Additionally, at adolescence, the patient developed manifestations of Alice in Wonderland Syndrome which mainly composed of complex visual illusions. The described distortions of objects and body images in absence of a concomitant attack of vertigo are suggestive of involvement of the posterior part of the right parietal lobe (non-dominant) with and without involvement of the temporal lobe. The occurrence of auditory illusions (consisted of loudening or muffling of ambient sounds) suggests involvement of the posterior superior temporal lobule. While the primary visual hallucinations associated with migraine suggest involvement of the striate and extra-striate regions of the occipital lobe [9]. Patients with AIWS know that the distorted experiences of their bodies or the environment are not real. The complex perceptual changes in AWLS are mainly visual but not hallucinatory. In, AWLS, the sensory inputs are normal but the faulty sensory processing results in an inappropriate pattern of cortical excitation, while in hallucination, the sensory inputs or hallucinations represent a release phenomena due to defective sensory input caused by the faulty stimulation of the associative cortices [12, 13].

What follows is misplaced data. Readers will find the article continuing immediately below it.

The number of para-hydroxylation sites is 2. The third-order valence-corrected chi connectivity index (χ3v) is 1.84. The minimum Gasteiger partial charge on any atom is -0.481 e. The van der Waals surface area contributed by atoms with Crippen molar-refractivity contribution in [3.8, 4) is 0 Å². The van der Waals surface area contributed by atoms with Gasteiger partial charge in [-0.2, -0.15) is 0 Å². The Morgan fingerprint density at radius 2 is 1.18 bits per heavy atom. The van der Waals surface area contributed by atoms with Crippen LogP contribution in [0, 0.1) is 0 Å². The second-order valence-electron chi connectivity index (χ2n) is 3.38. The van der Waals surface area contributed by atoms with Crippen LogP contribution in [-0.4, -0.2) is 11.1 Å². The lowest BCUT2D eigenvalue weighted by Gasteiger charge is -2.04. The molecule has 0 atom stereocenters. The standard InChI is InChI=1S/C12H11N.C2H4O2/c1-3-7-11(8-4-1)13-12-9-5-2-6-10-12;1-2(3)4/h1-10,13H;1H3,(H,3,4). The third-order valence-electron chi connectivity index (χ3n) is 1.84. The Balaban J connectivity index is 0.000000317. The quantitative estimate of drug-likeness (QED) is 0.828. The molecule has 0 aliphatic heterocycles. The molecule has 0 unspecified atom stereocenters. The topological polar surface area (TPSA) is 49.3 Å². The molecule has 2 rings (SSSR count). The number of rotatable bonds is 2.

The presence of atypical manifestations, progressive weight loss and reduced growth mandate medical diagnostic workup for exclusion of an organic cause. Neuroimaging and neurophysiologic assessments were needed to exclude other causes of AWLS as epilepsy [9], infectious mononucleosis [23], epstein-Barr virus infection [24], cerebral vasculitis [25], psychosis [26] and drug adverse effect or intoxication [27, 28]. Normal diffusion-weighted MRI is consistent with the diagnosis of migraine. Changes in cerebral blood flow were identified during and in-between headaches in migraine with and without aura. White matter hyperintensities were found in MRI of patients with migraine [29]. Recently, cerebral perfusion abnormalities were identified by functional neuroimaging studies (as SPECT) done during or immediately after attacks of migraine with aura [30].